Absenteeism has typically been a thorn in the side of many companies. But there’s a flip side to employees failing to show up to work: “presenteeism.” This is when employees come in to work unwell or put in excessive overtime.
Now you probably appreciate and respect workers who are team players and go the extra mile. But employees who come to work when they aren’t operating at full physical or mental capacity may make mistakes, cause accidents, create confusion and ultimately hurt productivity. In other words, presenteeism can slowly and silently erode your bottom line unless you recognize and deal with it.
Address mental health
A common response to presenteeism is, “But we offer paid sick days.” Although paid sick days do generally help resolve incidences of a physical ailment or injury, they may not adequately address struggles with mental illness or extreme personal stress (such as a divorce or financial crisis). Some managers may raise an eyebrow at those taking a “mental health day,” so sufferers end up coming in to work when they really may need the day off.
How can you help? If you sponsor a health care plan, it likely offers coverage for mental health and substance use disorder services, including behavioral health treatment. Be sure employees are aware of this. Also, reinforce with employees that you’ll honor the sick-day provisions spelled out in your employee manual for all types of ailments (physical, mental and psychological). Train supervisors to support employees’ well-being and encourage those who need to take time off to do so if they need it.
Discourage excessive overtime
Another common cause of presenteeism is the perceived notion among many workers that they must work excessive overtime to prove themselves. Many companies still operate under an “old school” culture that says putting in extra overtime will make the boss happy and lead to quicker raises and promotions.
Generally, many managers assume that, if an employee is absent, his or her productivity must be suffering. Conversely, if that same employee is putting in extra time and skipping vacations, he or she must be highly productive. But these assumptions aren’t always true — they must be supported by a thorough, objective and analytical performance evaluation process.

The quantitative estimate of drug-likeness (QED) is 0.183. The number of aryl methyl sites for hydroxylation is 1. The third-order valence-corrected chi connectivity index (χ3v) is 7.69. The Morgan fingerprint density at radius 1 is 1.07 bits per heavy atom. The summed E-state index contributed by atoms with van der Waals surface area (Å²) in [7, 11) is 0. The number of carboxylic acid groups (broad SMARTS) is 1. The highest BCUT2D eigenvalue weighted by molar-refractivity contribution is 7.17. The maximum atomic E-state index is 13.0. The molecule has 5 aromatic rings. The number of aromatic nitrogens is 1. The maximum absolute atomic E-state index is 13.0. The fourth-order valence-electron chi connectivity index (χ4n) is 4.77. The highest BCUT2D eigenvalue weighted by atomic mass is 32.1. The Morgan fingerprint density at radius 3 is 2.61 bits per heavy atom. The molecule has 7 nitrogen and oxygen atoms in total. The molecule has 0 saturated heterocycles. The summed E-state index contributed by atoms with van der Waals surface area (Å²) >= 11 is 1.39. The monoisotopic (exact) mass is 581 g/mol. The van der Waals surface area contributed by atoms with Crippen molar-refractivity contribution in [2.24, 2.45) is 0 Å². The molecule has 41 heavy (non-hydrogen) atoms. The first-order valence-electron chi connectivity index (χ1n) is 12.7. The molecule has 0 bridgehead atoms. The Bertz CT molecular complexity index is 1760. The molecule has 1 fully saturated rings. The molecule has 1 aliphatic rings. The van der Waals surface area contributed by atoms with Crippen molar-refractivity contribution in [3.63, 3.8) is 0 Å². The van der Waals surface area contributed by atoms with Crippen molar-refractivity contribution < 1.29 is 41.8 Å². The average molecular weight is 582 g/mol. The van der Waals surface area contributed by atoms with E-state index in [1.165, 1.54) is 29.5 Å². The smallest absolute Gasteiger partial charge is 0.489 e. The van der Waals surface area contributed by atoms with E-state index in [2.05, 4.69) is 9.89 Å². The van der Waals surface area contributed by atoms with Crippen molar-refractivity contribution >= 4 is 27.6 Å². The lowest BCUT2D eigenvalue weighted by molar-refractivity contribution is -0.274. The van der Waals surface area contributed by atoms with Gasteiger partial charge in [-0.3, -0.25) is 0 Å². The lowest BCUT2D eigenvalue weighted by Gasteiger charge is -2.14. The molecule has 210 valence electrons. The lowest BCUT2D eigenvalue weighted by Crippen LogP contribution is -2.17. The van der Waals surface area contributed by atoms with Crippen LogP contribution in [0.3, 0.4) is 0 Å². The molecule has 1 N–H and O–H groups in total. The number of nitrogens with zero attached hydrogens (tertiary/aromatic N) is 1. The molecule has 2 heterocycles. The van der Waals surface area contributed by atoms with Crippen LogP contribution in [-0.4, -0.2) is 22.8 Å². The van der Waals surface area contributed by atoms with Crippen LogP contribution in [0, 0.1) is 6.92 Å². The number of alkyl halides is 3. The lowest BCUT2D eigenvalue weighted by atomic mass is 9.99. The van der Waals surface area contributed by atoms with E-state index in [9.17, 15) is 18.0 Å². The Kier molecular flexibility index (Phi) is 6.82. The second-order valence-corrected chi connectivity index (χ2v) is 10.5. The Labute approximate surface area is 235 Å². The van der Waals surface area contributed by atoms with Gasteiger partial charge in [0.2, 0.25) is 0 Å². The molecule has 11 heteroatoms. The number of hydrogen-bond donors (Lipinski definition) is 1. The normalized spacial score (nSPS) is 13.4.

You can prevent this type of presenteeism by strongly encouraging, if not strictly enforcing, vacation time. Communicate to employees your concerns about overworking and remind them to take advantage of the time off that they’ve earned. (Doing so can also deter fraud.)
Find the balance
Having a workforce full of dedicated, hard-working employees is still a goal that every business should strive for. But, at the same time, work-life balance is a concept that benefits both employers and employees. Our firm can help you analyze the numbers related to productivity that can help you make optimal decisions regarding staffing and workflow. Call us or email us today at 205-345-9898/ email@example.com.
Protecting your company through the purchase of various forms of insurance is a risk-management necessity. But just because you must buy coverage doesn’t mean you can’t manage the cost of doing so.
Obviously, the safer your workplace, the less likely you’ll incur costly claims and high workers’ compensation premiums. There are, however, bigger-picture issues that you can confront to also lessen the likelihood of expensive payouts. These issues tend to fall under the broad category of employee wellness.
When you read the word “wellness,” your first thought may be of a formal wellness program at your workplace. Indeed, one of these — properly designed and implemented — can help lower or at least control health care coverage costs.
Wellness programs typically focus on one or more of three types of services/activities:
- Health screenings to identify medical risks (with employee consent),
- Disease management to support people with existing chronic conditions, and
- Lifestyle management to encourage healthier behavior (for example, diet or smoking cessation).
The Affordable Care Act offers incentives to employers that establish qualifying company wellness programs. As mentioned, though, it’s critical to choose the right “size and shape” program to get a worthwhile return on investment.
Beyond promoting physical well-being, your business can also encourage mental health wellness to help you avoid or prevent claims involving:
- Wrongful termination,
- Sexual harassment, or
- Other toxic workplace issues.
If you’ve already invested in employment practices liability insurance, you know that it doesn’t come cheap and premiums can skyrocket after just one or two incidents. But, in today’s highly litigious society, many businesses consider such coverage a must-have.
Controlling these costs starts with training. When employees are taught (and reminded) to behave appropriately and understand company policies, they have much less ground to stand on when considering lawsuits. And, on a more positive note, a well-trained workforce should get along better and, thereby, operate in a more upbeat, friendly environment.
To take mental health wellness one step further, you could implement an employee assistance program (EAP). This is a voluntary and confidential way to connect employees to outside providers who can help them manage substance abuse and mental health issues. Although it will call for an upfront investment, an EAP can lower insurance costs over the long term by discouraging lifestyle choices that tend to lead to accidents and lawsuits.
Hand in hand
Happy and healthy — there’s a reason these two words go hand in hand. Create a workforce that’s both and you’ll stand a much better chance of maintaining affordable insurance premiums. We can provide further information on how to reduce potential liability and lower the costs of various forms of business insurance. Call us today at 205-345-9898.
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